South Africa should look to pensions instead of an IMF bailout: ANC

 ·19 Aug 2019

The ANC is looking at the possibility of using private and public pension funds to rescue the country’s struggling state-owned enterprises.

In an interview with the Sunday Times Enoch Godongwana, head of the party’s economic transformation subcommittee, said that the asset management industry currently has R6 trillion under management which should be borrowed by government.

Godongwana said using this approach to gather funds is better than going the International Monetary Fund (IMF) for a bailout.

“Why would you go to the IMF and the World Bank and go and raise money when we have sufficient savings in the economy which you can borrow, probably far cheaper, and probably with little exchange rate risk?”

Godongwana added that while the ANC is also currently investigating the use of prescribed assets, this is separate from raising money through pension funds.

“Borrowing from domestic markets is not prescribed assets, that is a separate investigation,” he said.

On Thursday (15 August) the IMF stated that South Africa has not asked for its assistance, adding that it did not need a loan, currently.

The IMF doesn’t see a balance-of-payments problem in South Africa, which means there’s no need for IMF support, Montfort Mlachila said at a conference hosted by the Bureau for Economic Research in Johannesburg.

“To tell you the truth we – by ‘we’ I mean the institution – much prefer the countries to resolve their own problems and I’ve no doubt that South Africa has the capacity to address its own problems in the various areas, especially on the growth front, as well as on the fiscal front,” he said.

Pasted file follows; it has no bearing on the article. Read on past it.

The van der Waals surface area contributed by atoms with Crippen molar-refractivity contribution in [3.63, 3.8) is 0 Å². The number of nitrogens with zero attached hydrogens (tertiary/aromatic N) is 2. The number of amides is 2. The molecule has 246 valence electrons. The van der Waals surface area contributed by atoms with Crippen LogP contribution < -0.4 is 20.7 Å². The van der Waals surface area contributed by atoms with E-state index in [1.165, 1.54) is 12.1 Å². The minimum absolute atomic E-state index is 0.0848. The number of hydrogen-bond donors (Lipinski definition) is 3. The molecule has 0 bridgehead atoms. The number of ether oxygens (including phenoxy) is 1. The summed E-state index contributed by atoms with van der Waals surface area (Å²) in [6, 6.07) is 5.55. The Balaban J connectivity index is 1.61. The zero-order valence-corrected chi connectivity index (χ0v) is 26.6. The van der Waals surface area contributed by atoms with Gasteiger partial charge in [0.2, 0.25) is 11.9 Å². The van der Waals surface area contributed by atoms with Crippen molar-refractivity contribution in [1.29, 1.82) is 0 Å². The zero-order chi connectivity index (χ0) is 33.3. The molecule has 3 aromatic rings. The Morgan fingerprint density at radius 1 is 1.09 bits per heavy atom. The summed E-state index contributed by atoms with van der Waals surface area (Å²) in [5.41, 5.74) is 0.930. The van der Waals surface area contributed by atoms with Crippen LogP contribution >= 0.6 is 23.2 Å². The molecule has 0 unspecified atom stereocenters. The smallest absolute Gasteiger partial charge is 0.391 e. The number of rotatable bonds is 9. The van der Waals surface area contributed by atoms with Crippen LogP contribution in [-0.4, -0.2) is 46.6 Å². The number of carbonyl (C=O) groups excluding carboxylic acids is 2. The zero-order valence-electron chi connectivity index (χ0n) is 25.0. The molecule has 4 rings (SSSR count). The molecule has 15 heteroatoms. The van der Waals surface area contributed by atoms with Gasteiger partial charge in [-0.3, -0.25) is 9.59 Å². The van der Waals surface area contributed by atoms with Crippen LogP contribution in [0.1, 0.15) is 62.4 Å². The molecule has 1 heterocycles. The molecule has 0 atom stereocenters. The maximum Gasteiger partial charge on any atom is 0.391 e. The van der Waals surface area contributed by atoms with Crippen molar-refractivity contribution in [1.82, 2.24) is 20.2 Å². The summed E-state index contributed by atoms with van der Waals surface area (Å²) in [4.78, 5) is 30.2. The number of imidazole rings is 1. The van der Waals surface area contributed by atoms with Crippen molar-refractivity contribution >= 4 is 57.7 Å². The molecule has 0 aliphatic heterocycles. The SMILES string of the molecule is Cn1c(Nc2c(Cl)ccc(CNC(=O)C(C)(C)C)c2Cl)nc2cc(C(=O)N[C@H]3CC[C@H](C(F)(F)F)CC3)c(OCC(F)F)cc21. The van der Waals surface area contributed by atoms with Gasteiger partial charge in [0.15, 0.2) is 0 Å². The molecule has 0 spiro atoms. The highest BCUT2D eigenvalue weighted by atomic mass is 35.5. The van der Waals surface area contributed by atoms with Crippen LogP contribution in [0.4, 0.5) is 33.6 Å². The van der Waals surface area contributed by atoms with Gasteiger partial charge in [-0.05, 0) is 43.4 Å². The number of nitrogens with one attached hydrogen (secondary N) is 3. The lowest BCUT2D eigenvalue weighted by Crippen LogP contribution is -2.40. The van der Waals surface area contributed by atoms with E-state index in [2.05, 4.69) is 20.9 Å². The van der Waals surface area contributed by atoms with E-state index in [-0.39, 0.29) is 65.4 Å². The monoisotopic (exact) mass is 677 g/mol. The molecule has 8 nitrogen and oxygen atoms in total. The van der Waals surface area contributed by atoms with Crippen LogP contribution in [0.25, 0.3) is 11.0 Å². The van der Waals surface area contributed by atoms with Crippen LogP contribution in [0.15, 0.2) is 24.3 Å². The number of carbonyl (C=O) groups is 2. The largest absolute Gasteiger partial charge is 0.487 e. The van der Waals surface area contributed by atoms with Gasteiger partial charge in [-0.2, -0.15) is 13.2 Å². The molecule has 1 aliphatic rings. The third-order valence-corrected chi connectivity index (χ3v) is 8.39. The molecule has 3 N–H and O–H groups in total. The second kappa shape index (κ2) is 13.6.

Prescribed assets 

In its election manifesto published in January 2019, the ANC announced that it planned to investigate the introduction of prescribed assets on financial institutions’ funds to ‘unlock resources for investments in social and economic development’.

However, the government has not commented about the status of the plans or how they may be implemented, said pension fund administrator, Alexander Forbes.

In a June presentation, the company said that no detail has been provided in terms of the form that the prescription could take, however it warned that the consequences could be dire.

“The references to investments in ‘social and economic development’, ‘socially productive investments’ and ‘job creation’ are encouraging,” it said.

“But there is a concern that this could be applied to mean investment into SOEs and municipalities that have social and economic development as a part of their mandates e.g. Eskom, Transnet, Sanral, etc,” Alexander Forbes said.

The company further warned that if the plans go ahead, there may be a financial exodus as people pull their retirements funds and stop contributions so that they are not impacted by government interference.

Read: Ramaphosa signs controversial new debt relief bill into law – here’s what it means for you

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